The review of the medical evidence shows the following: A January 25, 2006 progress note showed that Plaintiff complained of tingling and stinging in his right wrist, but an examination failed to produce positive results for Tinel's sign or Phalen's maneuver---the two tests used to diagnose carpal tunnel syndrome--and neither wrist was tender to palpation. (AR 188.) Plaintiff's doctor prescribed Naprosyn and advised him to wear wrist supports. (AR 188.) On March 7, 2006, Plaintiff complained of worsening wrist pain, with little relief from Naprosyn. (AR 187.) This time, the doctor's examination revealed positive Tinel's sign and reduced grip strength in Plaintiff's right hand, but a negative Phalen's on both wrists, and no reduction in range of motion. (AR 187.) Plaintiff was advised to wear braces at night and when using a computer, apply hot and cold compresses, and take Motrin. (AR 187.) An April 24, 2006 progress note reported that Plaintiff "has developed carpal tunnel syndrome," was wearing a wrist support on his right wrist, and was not taking medication at that time. (AR 209.) Plaintiff was referred to physical therapy. (AR 254.) Plaintiff was discharged from physical therapy after failing to show up for an appointment in June 2006, because his referral had expired. (AR 180).
In October 2006, the Agency ordered a consultative orthopedic examination due to the lack of current physical examination findings. (AR 243.) On October 22, 2006, Dr. Yu performed that examination, noting Plaintiff's history of carpal tunnel, as well as "significant guarding" of his right wrist and forearm. (AR 193, 194.) He found no gross atrophy in that arm or wrist, but did note a positive Tinel's sign over the cubital tunnel, as well as non-radiating pain. (AR 194.) He found a normal range of motion in Plaintiff's hands, but no grip strength in his right hand, and 4/5 motor strength throughout his right hand "secondary to guarding." (AR 194-95.) Dr. Yu diagnosed myofascial pain in Plaintiff's right arm and wrist with a history of right carpal tunnel syndrome, and concluded that Plaintiff would be limited to no more than frequent use of his right hand for pushing, pulling, fine finger motor movements, and handling. (AR 196.)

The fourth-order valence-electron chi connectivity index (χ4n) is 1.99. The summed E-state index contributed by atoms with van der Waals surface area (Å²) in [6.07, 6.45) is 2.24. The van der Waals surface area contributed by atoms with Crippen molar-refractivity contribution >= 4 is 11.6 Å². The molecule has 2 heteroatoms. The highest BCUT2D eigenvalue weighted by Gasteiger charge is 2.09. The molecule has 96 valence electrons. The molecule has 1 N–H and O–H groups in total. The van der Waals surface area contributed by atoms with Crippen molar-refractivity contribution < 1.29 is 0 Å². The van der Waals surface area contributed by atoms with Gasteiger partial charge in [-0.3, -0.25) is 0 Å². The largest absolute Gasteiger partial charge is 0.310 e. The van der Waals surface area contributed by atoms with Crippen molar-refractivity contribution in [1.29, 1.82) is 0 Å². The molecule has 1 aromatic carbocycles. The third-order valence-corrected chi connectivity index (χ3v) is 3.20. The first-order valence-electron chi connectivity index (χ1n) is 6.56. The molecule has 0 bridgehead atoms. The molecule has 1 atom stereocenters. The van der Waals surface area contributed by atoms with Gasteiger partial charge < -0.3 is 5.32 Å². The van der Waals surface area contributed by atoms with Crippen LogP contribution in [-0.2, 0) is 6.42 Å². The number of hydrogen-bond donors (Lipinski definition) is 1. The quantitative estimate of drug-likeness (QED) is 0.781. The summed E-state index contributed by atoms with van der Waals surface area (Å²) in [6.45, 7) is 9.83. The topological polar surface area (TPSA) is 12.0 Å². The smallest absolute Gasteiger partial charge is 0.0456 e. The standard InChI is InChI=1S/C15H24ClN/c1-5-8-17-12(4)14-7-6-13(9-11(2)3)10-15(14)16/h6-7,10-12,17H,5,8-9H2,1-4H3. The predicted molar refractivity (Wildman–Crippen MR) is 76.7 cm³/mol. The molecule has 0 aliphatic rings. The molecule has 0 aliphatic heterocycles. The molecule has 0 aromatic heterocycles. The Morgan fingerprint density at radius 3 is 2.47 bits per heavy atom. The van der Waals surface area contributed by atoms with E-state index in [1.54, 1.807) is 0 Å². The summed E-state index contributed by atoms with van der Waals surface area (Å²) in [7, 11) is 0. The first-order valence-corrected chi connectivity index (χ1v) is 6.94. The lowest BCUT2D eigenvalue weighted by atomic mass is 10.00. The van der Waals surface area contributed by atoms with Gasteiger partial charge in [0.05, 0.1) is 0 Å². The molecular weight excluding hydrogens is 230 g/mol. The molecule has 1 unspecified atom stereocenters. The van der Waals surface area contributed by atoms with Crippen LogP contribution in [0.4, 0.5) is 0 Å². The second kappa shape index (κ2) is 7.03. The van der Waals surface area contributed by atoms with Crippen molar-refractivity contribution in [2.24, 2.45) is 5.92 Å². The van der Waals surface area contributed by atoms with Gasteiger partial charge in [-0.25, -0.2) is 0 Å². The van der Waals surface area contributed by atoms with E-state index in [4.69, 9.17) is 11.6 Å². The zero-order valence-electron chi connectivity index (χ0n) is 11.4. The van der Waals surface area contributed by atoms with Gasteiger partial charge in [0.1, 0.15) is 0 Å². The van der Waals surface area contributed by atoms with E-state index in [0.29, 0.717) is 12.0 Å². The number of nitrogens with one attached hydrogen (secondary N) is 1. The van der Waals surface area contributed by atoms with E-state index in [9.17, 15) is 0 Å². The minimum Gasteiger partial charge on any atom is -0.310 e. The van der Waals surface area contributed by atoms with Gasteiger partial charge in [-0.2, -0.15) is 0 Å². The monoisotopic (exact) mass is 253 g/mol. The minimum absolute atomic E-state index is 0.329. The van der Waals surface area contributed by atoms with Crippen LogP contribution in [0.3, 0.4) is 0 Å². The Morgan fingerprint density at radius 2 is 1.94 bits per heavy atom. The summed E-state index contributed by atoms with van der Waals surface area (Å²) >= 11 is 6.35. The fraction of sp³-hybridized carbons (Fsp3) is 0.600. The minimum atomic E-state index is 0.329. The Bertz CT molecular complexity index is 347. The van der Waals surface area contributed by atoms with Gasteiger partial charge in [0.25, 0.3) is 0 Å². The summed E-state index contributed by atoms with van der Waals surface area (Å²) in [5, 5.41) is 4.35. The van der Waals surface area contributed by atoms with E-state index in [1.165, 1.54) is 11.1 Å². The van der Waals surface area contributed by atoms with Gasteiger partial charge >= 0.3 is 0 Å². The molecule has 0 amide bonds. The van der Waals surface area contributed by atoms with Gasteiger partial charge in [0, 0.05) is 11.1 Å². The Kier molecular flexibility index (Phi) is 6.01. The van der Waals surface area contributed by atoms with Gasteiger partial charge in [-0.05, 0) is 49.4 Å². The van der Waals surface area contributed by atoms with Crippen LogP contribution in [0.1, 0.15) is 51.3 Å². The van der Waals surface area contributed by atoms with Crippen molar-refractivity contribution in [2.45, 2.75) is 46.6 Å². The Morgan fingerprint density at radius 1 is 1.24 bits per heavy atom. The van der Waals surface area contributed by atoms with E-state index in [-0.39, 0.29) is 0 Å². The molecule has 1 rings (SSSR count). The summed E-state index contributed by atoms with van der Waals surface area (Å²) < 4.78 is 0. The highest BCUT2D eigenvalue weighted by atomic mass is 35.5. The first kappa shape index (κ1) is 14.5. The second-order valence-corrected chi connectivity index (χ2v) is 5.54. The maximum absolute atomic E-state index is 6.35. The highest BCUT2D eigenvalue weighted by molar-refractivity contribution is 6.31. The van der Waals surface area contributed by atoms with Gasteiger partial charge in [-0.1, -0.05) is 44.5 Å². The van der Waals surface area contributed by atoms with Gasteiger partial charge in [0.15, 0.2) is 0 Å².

On November 13, 2006, reviewing state agency physician Dr. M. Sohn found, like Dr. Yu, that Plaintiff could frequently use his right hand and arm in handling and fingering activities. (AR 240.)
A December 18, 2006 physical therapy referral note stated that Plaintiff's right carpal tunnel syndrome had improved, but that Plaintiff now complained of right shoulder tenderness. (AR 173.)
At the March 5, 2008 hearing, Dr. Alpern testified that Plaintiff "probably" had carpal tunnel syndrome, but remarked that it had never been appropriately diagnosed because nerve conduction studies to confirm the diagnosis had never been done. (AR 37.) In Dr. Alpern's opinion, Plaintiff had "something in the right hand that would restrict him." (AR 37.) Dr. Alpern concluded that, based on his review of the records, Plaintiff could lift 20 pounds occasionally and ten pounds frequently, and would be limited to occasional grasping and handling with his right hand.*fn1 (AR 38.)